Pierre Fabre Dermo-Cosmétique SAS manufactures and markets cosmetics and personal care products under brands Avène, Galénic, Ducray and Klorane. Their general contractual clause imposed an obligation on distributors was that the products have to be sold in a “physical space” in the presence of a person with a diploma in pharmacy, which de facto excluded internet trade (§§ 13-14).
Pierre Fabre tried to justify the clause with an intention to provide a personalized advice in order to ensure “cosmetovigilance” (§§ 17, 25), avoiding the risks of counterfeiting and free-riding between authorized pharmacies (§ 23), need to maintain the prestigious image of the products (§ 45). The French Competition Authority decided that the real aim of the clause is to prevent selling the goods to non-authorised distributors, to reduce considerably the ability of an authorized distributor to sell the contractual products to consumers outside its contractual territory, and to restrict competition (§§ 19, 38). Pierre Fabre got a fine of € 17 000.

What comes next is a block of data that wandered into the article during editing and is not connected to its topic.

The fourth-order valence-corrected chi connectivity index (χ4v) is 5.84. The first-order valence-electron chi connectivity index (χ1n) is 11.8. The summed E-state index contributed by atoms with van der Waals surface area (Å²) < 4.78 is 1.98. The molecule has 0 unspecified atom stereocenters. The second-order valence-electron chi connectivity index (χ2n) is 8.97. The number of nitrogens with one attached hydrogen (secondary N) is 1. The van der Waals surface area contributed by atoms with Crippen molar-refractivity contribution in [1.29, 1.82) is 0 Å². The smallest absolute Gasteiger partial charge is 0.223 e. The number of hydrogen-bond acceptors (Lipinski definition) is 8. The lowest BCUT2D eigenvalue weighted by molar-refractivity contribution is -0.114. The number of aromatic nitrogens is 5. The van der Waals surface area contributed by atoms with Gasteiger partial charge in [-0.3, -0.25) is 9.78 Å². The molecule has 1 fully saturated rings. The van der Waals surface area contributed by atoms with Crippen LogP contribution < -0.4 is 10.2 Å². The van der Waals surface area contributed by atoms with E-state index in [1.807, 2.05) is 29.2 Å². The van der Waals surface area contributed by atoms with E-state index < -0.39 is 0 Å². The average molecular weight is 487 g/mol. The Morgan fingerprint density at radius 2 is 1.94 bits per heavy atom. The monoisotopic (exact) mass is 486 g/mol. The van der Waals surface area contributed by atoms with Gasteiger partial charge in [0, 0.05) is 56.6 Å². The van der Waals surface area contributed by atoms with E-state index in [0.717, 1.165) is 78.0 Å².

The ECJ adjudicated that the reasons given by Pierre Fabre did not have a legitimate aim for restricting competition (§§ 44, 46).
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